The protest count for the NFL’s early games is going in the wrong direction. Last week, five NFL players protested during the playing of the national anthem during the league’s early slate of action.
This week seven players decided to protest, though, not all of protested the same way.
Eagles safeties Rodney McLeod and Malcolm Jenkins raised their fists in protest. Dolphins players Kenny stills, Julius Thomas, and Michael Thomas, knelt prior to taking on the Patriots. While Chiefs cornerback Marcus Peters and Titans wide receiver Rishard Matthews stayed off the field until the anthem was over.
With Seattle and San Francisco scheduled to play each other in an afternoon game, one can expect at least seven more protests before the day is through.
The NFL has experienced a rash of anthem protests beginning in the preseason of 2016, and continuing all the way up until Week 12 of this year. The protests, begun by former 49ers quarterback Colin Kaepernick, have tapered off greatly in the last two months.
The demonstrations hit an all-time high in Week 3, after President Trump called protesting players “SOB’s,” and said he wished their team owners would fire them. That weekend, over 300 NFL players protested in some form or fashion. However, during Week 11, only about a dozen players protested during the anthem.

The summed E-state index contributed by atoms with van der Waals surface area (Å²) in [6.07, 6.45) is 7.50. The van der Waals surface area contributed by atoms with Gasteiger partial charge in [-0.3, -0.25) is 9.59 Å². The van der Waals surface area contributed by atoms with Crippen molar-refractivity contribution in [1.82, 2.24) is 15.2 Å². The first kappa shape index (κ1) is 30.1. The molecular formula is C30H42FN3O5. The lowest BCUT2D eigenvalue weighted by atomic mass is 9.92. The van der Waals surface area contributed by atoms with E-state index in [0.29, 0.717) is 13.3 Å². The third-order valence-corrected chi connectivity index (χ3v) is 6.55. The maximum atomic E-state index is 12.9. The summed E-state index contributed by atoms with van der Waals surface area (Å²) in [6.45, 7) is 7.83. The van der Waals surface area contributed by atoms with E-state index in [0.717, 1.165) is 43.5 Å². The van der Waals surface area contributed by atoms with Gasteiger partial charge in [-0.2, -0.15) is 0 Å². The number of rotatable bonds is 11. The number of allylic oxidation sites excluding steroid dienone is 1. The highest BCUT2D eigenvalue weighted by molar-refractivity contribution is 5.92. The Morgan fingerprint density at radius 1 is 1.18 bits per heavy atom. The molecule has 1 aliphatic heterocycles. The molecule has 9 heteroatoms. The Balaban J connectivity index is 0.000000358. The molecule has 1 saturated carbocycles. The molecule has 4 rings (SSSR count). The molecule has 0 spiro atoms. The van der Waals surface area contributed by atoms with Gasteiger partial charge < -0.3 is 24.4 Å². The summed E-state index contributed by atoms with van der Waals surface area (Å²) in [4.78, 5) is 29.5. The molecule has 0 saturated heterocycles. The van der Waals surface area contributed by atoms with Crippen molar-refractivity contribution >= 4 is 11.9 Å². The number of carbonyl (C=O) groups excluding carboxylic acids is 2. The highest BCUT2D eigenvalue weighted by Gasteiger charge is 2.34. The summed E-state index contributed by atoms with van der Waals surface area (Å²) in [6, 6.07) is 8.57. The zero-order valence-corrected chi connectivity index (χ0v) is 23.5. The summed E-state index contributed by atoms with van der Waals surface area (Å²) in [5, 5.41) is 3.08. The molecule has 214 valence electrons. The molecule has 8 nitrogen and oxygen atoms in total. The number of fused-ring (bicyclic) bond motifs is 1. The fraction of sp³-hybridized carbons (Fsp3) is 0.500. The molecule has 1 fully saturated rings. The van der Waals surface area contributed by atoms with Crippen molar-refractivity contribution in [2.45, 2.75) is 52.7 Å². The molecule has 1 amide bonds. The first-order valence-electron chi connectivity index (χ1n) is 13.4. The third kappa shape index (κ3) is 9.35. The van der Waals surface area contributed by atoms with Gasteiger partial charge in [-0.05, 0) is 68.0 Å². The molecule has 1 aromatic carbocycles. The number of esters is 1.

Papa John’s, the official pizza of the NFL has voiced concerns over how the protests have negatively impacted their business.
Yet, despite all this, Roger Goodell has steadfastly maintained that he will not order NFL players to stand for the anthem. Though, some eyebrows were raised last week when the Washington Post reported that the league would consider a new rule at the end of the year that would keep teams in the locker room during the anthem.
Prior to 2009, NFL teams used to remain in the locker room during the anthem at every game. That only changed after a CBA rule change was added, which required players to be on the sideline for the playing of the national anthem.